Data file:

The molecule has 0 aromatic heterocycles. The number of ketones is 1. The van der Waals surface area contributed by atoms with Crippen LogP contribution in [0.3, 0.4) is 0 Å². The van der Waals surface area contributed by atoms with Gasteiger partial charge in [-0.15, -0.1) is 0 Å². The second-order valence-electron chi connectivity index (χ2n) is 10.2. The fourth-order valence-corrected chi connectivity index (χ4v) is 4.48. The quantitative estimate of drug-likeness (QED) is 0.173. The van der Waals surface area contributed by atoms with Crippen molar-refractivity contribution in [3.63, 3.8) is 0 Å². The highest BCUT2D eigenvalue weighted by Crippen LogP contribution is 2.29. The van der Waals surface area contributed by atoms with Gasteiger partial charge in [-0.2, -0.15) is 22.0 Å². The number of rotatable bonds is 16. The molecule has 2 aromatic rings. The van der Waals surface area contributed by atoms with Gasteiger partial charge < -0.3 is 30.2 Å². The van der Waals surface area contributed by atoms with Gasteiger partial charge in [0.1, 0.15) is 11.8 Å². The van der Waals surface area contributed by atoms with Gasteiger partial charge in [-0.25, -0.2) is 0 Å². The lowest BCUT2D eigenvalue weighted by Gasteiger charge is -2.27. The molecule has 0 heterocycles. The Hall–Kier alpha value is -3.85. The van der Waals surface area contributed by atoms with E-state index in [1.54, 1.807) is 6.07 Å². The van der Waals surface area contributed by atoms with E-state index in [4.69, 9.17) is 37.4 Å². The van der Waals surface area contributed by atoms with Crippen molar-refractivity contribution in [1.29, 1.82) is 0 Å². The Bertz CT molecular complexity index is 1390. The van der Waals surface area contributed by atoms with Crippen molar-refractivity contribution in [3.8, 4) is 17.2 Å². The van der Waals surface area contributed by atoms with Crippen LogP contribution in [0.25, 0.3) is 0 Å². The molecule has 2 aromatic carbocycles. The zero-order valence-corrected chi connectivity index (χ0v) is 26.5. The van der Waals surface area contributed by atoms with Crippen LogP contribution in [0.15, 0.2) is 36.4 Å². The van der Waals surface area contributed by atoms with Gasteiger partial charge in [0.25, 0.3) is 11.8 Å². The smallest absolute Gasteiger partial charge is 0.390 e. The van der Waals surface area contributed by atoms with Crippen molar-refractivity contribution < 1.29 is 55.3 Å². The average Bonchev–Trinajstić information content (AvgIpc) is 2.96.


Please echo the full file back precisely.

The molecule has 0 aromatic heterocycles. The number of ketones is 1. The van der Waals surface area contributed by atoms with Crippen LogP contribution in [0.3, 0.4) is 0 Å². The van der Waals surface area contributed by atoms with Gasteiger partial charge in [-0.15, -0.1) is 0 Å². The second-order valence-electron chi connectivity index (χ2n) is 10.2. The fourth-order valence-corrected chi connectivity index (χ4v) is 4.48. The quantitative estimate of drug-likeness (QED) is 0.173. The van der Waals surface area contributed by atoms with Crippen molar-refractivity contribution in [3.63, 3.8) is 0 Å². The highest BCUT2D eigenvalue weighted by Crippen LogP contribution is 2.29. The van der Waals surface area contributed by atoms with Gasteiger partial charge in [-0.2, -0.15) is 22.0 Å². The number of rotatable bonds is 16. The molecule has 2 aromatic rings. The van der Waals surface area contributed by atoms with Gasteiger partial charge < -0.3 is 30.2 Å². The van der Waals surface area contributed by atoms with Gasteiger partial charge in [0.1, 0.15) is 11.8 Å². The van der Waals surface area contributed by atoms with Gasteiger partial charge in [-0.25, -0.2) is 0 Å². The lowest BCUT2D eigenvalue weighted by Gasteiger charge is -2.27. The molecule has 0 heterocycles. The Hall–Kier alpha value is -3.85. The van der Waals surface area contributed by atoms with E-state index in [1.54, 1.807) is 6.07 Å². The van der Waals surface area contributed by atoms with E-state index in [4.69, 9.17) is 37.4 Å². The van der Waals surface area contributed by atoms with Crippen molar-refractivity contribution in [1.29, 1.82) is 0 Å². The Bertz CT molecular complexity index is 1390. The van der Waals surface area contributed by atoms with Crippen molar-refractivity contribution in [3.8, 4) is 17.2 Å². The van der Waals surface area contributed by atoms with Crippen LogP contribution in [0.25, 0.3) is 0 Å². The molecule has 2 aromatic carbocycles. The zero-order valence-corrected chi connectivity index (χ0v) is 26.5. The van der Waals surface area contributed by atoms with Crippen LogP contribution in [0.15, 0.2) is 36.4 Å². The van der Waals surface area contributed by atoms with Gasteiger partial charge in [0.25, 0.3) is 11.8 Å². The smallest absolute Gasteiger partial charge is 0.390 e. The van der Waals surface area contributed by atoms with Crippen molar-refractivity contribution < 1.29 is 55.3 Å². The average Bonchev–Trinajstić information content (AvgIpc) is 2.96.